1. Casino Royale

Yeah this is totally sacrilegious. Goldfinger is supposed to be your favorite Bond movie but if you’re actually more of an Ian Fleming book freak, Casino Royale hued the closest to the source material in spirit. Not to mention, even beyond Sean Connery, blond and all, Daniel Craig most embodies the blunt, yet soulful, instrument that is essentially James Bond. Plus, that Chris Cornell song was a jolt in the right masculine-aggressive direction.

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2. Never Say Never Again

More sacrilegious blasphemy. This isn’t even an official 007 movie, but still… Klaus Maria Brandauer was the best bad guy ever—and yes, that includes Goldfinger. Remember when he kissed Kim Basinger and made that long spit-line before destroying his own precious heirloom which she was holding? See? He’s totally, believably nuts! And that tango with Connery and Kim Basinger? And Barbara Carrera as a ludicrously sexy femme fatale who wanted to shoot our hero in the balls? We won’t see completely Bond-ian moments like these until two decades later with Famke Janssen in GoldenEye.

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3. GoldenEye

When it was released, Bond was seriously due for a much needed revision and this entry essentially saved the series. The Nintendo game of the film gets the attention so people tend to overlook how much this movie understood the franchise while at the same time turning it on its head. The opening credits were almost brilliantly phallic with gun barrels in women’s mouths while Tina Turner purred lyrics by Bono and The Edge. Bond finally takes on another 00 agent. The banter with Moneypenny is now conducted with an ironic political correctness. But the sauciness is still there. Xenia Onatopp (how’s that for a villain name?) kills men with her thighs causing Bond to eventually point a gun at her and say, “No more foreplay.” If that ain’t improved re-invention enough, we get our first meeting with the chilly yet motherly Judi Dench as M.

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4. Goldfinger

Okay, it’s the classic that started the whole process and established the formula. But seriously, it’s actually pretty slow moving. Perhaps this is because we are all so inoculated with the movements that must have seemed original and thrilling back then; so in a perverse way, Goldfinger doesn’t stand the test of time simply because of the legacy it created. Still, everyone has their favorite moments and there’s so many to choose from. Of course, my preference: “My name is Pussy Galore.” / “I must be dreaming.”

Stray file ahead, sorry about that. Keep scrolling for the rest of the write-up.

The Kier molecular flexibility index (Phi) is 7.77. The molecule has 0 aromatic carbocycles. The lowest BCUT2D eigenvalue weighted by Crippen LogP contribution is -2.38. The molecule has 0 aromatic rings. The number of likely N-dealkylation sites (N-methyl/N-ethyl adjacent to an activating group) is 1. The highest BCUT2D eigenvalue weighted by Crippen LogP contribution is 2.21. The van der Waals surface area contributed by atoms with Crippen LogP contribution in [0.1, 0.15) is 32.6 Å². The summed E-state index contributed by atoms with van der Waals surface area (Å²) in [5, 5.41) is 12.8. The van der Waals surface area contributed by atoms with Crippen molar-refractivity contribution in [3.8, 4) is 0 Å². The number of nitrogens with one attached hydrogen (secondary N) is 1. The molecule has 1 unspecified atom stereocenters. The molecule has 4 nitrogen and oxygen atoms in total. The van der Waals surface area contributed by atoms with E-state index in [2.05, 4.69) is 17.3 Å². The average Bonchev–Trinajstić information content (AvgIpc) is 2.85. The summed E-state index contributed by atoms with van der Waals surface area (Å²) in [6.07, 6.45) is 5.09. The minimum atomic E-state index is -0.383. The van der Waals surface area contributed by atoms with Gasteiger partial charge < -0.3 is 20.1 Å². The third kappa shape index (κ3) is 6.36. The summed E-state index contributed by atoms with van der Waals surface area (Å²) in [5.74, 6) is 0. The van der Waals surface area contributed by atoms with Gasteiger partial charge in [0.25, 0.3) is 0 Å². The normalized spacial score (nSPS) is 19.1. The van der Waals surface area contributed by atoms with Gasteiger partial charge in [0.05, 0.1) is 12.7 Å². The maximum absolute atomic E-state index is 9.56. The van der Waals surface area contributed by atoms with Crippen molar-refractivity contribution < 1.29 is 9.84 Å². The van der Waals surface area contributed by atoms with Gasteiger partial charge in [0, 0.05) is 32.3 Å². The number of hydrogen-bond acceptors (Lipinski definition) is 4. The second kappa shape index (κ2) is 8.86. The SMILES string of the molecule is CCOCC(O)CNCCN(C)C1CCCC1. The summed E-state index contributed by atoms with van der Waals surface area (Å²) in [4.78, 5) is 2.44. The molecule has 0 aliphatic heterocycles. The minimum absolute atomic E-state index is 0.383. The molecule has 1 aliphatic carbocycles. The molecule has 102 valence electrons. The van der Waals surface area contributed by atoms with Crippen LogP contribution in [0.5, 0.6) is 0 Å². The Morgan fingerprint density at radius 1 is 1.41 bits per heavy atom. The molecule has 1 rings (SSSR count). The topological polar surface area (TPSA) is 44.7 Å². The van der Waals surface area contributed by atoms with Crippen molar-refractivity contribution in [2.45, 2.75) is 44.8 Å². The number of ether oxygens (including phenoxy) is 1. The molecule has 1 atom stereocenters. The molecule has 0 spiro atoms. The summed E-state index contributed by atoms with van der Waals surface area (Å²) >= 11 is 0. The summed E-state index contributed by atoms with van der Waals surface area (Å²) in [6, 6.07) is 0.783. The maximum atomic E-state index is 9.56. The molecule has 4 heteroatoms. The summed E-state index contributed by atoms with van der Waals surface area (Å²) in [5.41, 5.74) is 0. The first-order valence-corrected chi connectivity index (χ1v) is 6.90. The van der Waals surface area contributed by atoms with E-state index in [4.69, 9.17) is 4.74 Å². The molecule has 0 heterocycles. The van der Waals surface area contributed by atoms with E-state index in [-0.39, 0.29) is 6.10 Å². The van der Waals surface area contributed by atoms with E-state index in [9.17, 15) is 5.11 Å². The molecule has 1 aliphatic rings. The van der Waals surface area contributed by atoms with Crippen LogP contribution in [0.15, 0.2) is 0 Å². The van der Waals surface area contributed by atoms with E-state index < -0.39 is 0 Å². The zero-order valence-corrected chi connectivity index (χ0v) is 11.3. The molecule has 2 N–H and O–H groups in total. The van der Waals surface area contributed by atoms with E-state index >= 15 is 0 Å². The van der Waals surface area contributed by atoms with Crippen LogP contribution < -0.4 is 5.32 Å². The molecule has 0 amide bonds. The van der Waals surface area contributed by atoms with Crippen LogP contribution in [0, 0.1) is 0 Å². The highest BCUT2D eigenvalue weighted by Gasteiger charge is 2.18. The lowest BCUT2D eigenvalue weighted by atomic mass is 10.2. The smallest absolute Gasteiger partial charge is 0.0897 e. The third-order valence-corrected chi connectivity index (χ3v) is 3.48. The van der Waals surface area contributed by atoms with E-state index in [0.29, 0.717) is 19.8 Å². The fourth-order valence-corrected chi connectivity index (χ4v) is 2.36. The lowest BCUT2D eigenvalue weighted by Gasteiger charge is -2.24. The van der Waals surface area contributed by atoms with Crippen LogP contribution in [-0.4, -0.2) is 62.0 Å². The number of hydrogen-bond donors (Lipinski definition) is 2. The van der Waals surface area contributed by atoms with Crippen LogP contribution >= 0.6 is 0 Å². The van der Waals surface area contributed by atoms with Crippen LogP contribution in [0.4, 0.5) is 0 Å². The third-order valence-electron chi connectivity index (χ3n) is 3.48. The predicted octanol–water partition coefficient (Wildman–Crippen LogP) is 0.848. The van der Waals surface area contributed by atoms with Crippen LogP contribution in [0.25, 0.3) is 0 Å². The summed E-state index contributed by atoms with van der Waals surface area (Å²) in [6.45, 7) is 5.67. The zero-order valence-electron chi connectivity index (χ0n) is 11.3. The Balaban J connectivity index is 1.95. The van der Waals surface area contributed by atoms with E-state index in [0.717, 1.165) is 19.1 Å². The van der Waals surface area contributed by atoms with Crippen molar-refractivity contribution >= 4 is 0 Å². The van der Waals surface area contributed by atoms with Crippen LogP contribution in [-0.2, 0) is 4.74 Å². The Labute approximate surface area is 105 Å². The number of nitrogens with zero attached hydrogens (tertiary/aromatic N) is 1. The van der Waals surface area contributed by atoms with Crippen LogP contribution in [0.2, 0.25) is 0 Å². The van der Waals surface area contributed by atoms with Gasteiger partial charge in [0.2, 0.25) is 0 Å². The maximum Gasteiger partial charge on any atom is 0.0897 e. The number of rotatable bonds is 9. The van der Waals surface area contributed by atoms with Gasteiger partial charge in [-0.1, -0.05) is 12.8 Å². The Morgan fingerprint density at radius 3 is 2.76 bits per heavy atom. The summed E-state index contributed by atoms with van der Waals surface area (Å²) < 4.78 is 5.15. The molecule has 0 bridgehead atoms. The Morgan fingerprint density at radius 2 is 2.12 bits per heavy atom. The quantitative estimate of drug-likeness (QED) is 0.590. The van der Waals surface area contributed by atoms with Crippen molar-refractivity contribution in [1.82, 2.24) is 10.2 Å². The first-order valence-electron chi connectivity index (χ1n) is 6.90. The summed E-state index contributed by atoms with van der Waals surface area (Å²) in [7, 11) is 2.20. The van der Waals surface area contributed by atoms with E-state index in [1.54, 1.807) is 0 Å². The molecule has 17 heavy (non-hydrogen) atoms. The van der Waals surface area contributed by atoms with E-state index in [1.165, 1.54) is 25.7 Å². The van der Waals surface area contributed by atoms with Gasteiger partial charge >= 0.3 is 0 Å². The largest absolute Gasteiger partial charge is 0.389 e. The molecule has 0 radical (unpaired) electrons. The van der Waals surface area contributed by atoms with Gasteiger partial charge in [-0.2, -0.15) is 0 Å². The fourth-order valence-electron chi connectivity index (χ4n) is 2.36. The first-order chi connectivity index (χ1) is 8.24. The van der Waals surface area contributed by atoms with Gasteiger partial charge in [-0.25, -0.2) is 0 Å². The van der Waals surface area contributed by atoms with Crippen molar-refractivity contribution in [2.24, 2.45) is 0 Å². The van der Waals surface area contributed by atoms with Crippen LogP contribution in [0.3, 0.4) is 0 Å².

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5. The Living Daylights

Licence to Kill (yes, they used British spelling) gets all the glory, but TImothy Dalton’s portrayal of Bond in this post Cold War thriller was the closest we got to the original Fleming until Craig. Heck, even the a-ha theme song was pretty farking cool. For some reason, during this era of Batman, Die Hard and Lethal Weapon, the world just wasn’t ready for the most cerebral portrayal of Bond ever. The most under-rated 007 film in the series.

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6. For Your Eyes Only

The one and only time Roger Moore was allowed to be something other than a doofus and it’s arguably his best entry. As a direct reaction to the stupidity of Moonraker, we see Moore actually act like a dangerous secret agent. The race on skis down a toboggan route, the out of control helicopter opening, the jalopy car chase, the cold-blooded kick that sends a bad guy off a cliff to his death… Especially after the over-rated The Spy Who Loved Me with Jaws and that underwater car, the cleansing effect is sobering. Extra points for the camp classic Sheena Easton song.